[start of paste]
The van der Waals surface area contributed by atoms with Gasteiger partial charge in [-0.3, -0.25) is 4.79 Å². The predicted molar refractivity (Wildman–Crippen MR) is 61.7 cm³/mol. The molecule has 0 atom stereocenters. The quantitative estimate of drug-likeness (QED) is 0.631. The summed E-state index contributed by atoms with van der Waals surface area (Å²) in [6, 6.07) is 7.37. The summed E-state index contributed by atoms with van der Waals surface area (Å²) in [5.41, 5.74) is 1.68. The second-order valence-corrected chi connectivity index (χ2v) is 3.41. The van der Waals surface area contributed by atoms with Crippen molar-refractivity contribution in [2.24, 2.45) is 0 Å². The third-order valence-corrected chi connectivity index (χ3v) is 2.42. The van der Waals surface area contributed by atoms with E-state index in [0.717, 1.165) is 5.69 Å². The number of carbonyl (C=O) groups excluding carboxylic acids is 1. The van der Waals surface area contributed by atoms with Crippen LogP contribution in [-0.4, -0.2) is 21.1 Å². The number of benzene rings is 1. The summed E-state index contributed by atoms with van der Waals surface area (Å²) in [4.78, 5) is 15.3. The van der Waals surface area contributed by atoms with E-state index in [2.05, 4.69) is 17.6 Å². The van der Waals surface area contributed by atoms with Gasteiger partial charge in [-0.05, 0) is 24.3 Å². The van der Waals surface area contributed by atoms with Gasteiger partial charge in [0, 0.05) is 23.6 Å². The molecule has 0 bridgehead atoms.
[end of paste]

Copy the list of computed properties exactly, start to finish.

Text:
The van der Waals surface area contributed by atoms with Gasteiger partial charge in [-0.3, -0.25) is 4.79 Å². The predicted molar refractivity (Wildman–Crippen MR) is 61.7 cm³/mol. The molecule has 0 atom stereocenters. The quantitative estimate of drug-likeness (QED) is 0.631. The summed E-state index contributed by atoms with van der Waals surface area (Å²) in [6, 6.07) is 7.37. The summed E-state index contributed by atoms with van der Waals surface area (Å²) in [5.41, 5.74) is 1.68. The second-order valence-corrected chi connectivity index (χ2v) is 3.41. The van der Waals surface area contributed by atoms with Crippen molar-refractivity contribution in [2.24, 2.45) is 0 Å². The third-order valence-corrected chi connectivity index (χ3v) is 2.42. The van der Waals surface area contributed by atoms with E-state index in [0.717, 1.165) is 5.69 Å². The number of carbonyl (C=O) groups excluding carboxylic acids is 1. The van der Waals surface area contributed by atoms with Crippen LogP contribution in [-0.4, -0.2) is 21.1 Å². The number of benzene rings is 1. The summed E-state index contributed by atoms with van der Waals surface area (Å²) in [4.78, 5) is 15.3. The van der Waals surface area contributed by atoms with E-state index in [2.05, 4.69) is 17.6 Å². The van der Waals surface area contributed by atoms with Gasteiger partial charge in [-0.05, 0) is 24.3 Å². The van der Waals surface area contributed by atoms with Gasteiger partial charge in [0, 0.05) is 23.6 Å². The molecule has 0 bridgehead atoms.